Qualifications are made up of courses. Some universities call these papers. Each course is numbered using six digits.
The fourth number of the course code shows the level of the course. For example, in course 219206, the fourth number is a 2, so it is a 200-level course (usually studied in the second year of full-time study).
Each course is worth a number of credits. You combine courses (credits) to meet the total number of credits needed for your qualification.
Course planning information
General progression requirementsYou must complete at least 45 credits from 100-level before enrolling in 200-level courses.
What you will learn. Knowledge, skills and attitudes you’ll be able to show as a result of successfully finishing this course.
- 1 Demonstrate a sound knowledge of how iwi histories are constructed, the sources on which these histories are based, including oral and Māori Land Court sources and place in Waitangi Tribunal inquiries and Treaty Settlements.
- 2 Evaluate the broader significance of iwi histories in maintaining Māori identity and the relationship between these histories and the more general history of colonisation.
- 3 Identify primary sources in specified topics across a variety of media: printed, visual and online and interpret specific primary sources in the context of wider knowledge.
- 4 Analyse and assess the relationship between iwi histories and the major historical approaches to indigenous history.
- 5 Communicate historical knowledge in spoken, written and digital forms which are consistently referenced, identifying key interpretations and primary documents.
Learning outcomes can change before the start of the semester you are studying the course in.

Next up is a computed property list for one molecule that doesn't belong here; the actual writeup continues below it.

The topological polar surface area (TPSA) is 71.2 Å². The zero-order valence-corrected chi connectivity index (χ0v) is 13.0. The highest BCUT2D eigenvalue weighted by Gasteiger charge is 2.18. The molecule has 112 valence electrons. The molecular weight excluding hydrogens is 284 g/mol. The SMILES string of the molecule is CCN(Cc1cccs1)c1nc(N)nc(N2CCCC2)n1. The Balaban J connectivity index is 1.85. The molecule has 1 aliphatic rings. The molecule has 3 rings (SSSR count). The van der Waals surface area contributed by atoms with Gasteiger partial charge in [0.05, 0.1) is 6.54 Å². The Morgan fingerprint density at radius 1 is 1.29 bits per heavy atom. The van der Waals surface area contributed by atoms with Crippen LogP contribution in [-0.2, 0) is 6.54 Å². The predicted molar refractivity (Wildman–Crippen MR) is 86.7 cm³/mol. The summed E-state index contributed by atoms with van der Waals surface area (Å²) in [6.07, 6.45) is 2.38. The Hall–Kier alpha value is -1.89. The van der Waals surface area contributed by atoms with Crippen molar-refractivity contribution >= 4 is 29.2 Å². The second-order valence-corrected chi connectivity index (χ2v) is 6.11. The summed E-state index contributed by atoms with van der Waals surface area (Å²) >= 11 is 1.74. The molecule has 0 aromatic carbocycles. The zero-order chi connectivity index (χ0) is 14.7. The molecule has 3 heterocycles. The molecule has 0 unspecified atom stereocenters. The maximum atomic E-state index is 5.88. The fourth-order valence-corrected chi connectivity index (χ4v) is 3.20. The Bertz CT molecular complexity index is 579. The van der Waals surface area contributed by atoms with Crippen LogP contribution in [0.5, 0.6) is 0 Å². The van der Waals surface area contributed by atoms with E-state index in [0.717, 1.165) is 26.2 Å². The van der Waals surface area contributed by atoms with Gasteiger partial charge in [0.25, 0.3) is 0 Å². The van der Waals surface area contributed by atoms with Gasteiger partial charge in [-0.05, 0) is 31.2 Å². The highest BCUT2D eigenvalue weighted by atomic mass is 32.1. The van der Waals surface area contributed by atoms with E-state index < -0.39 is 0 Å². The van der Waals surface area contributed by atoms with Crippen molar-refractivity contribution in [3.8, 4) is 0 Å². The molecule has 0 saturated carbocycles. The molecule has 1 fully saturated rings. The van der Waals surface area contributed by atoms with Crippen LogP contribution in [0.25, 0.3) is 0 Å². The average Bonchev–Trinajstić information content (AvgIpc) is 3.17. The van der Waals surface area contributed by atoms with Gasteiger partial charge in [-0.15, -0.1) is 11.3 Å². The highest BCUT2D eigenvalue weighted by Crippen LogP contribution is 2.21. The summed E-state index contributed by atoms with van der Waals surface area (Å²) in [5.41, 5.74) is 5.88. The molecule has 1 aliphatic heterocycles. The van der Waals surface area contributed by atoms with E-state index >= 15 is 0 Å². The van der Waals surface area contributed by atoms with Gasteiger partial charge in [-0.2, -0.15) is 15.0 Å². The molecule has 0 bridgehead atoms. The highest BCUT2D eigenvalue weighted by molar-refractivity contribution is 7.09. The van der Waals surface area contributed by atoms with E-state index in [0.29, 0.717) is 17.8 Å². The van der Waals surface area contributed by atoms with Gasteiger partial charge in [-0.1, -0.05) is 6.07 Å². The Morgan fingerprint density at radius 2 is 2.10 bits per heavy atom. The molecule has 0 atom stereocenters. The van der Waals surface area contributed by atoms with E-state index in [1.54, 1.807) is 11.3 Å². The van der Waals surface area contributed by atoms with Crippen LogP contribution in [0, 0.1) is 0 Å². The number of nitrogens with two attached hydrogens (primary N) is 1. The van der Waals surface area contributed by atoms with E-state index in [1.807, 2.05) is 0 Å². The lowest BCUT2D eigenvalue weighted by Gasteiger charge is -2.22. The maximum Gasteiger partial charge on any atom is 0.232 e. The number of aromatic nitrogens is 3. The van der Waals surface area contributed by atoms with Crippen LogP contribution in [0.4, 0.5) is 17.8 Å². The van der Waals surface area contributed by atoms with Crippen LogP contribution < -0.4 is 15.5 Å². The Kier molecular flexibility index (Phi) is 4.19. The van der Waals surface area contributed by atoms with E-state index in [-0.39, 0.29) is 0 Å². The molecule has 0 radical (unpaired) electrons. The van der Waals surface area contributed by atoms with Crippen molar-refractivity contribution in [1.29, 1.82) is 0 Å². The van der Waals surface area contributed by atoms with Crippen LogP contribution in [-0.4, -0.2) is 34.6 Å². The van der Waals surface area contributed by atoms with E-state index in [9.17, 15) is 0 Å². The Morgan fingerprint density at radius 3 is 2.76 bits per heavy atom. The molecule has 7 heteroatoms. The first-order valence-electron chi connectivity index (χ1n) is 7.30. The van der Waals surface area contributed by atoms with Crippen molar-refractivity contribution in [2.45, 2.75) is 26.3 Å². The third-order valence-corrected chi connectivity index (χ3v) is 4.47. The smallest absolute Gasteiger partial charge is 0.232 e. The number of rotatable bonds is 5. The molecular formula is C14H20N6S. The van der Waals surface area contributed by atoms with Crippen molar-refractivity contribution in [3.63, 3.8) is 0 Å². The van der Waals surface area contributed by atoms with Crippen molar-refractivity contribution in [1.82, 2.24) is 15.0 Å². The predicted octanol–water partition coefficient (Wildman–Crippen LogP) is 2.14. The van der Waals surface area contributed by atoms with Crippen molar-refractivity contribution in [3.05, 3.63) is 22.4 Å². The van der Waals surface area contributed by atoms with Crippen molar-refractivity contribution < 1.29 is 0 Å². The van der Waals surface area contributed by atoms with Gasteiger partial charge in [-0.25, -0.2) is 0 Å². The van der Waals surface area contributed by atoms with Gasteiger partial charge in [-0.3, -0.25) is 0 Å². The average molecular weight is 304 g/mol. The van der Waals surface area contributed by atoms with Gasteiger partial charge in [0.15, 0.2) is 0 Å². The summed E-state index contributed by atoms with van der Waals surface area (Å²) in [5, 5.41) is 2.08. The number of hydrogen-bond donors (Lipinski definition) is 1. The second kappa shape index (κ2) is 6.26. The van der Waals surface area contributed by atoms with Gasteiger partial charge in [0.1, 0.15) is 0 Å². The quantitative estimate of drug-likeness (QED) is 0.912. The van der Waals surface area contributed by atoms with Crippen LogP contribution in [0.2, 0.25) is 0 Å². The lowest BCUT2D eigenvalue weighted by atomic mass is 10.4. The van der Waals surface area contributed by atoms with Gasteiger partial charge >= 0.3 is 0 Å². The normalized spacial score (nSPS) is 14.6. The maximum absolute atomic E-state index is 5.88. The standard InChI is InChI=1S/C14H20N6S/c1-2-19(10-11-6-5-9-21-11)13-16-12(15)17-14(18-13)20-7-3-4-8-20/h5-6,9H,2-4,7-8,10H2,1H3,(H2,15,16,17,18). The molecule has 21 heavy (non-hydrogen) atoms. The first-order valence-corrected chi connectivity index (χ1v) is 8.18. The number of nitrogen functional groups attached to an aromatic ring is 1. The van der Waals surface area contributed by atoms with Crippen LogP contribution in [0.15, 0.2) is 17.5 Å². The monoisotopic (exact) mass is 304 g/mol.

|Assessment||Learning outcomes assessed||Weighting|
|Oral/Performance/Presentation||1 2 4 5||20%|
|Written Assignment||1 2 3 5||20%|
|Written Assignment||1 2 4 5||25%|
|Written Assignment||1 2 3 4 5||35%|
Assessment weightings can change up to the start of the semester the course is delivered in.
You may need to take more assessments depending on where, how, and when you choose to take this course.
Explanation of assessment types
- Computer programmes
- Computer animation and screening, design, programming, models and other computer work.
- Creative compositions
- Animations, films, models, textiles, websites, and other compositions.
- Exam College or GRS-based (not centrally scheduled)
- An exam scheduled by a college or the Graduate Research School (GRS). The exam could be online, oral, field, practical skills, written exams or another format.
- Exam (centrally scheduled)
- An exam scheduled by Assessment Services (centrally) – you’ll usually be told when and where the exam is through the student portal.
- Oral or performance or presentation
- Debates, demonstrations, exhibitions, interviews, oral proposals, role play, speech and other performances or presentations.
- You may be assessed on your participation in activities such as online fora, laboratories, debates, tutorials, exercises, seminars, and so on.
- Creative, learning, online, narrative, photographic, written, and other portfolios.
- Practical or placement
- Field trips, field work, placements, seminars, workshops, voluntary work, and other activities.
- Technology-based or experience-based simulations.
- Laboratory, online, multi-choice, short answer, spoken, and other tests – arranged by the school.
- Written assignment
- Essays, group or individual projects, proposals, reports, reviews, writing exercises, and other written assignments.
Textbooks can change. We recommend you wait until at least seven weeks before the semester starts to buy your textbooks.
TANGATA WHENUA: A HISTORY
Campus Books stock textbooks and legislation. For more information visit Campus Books.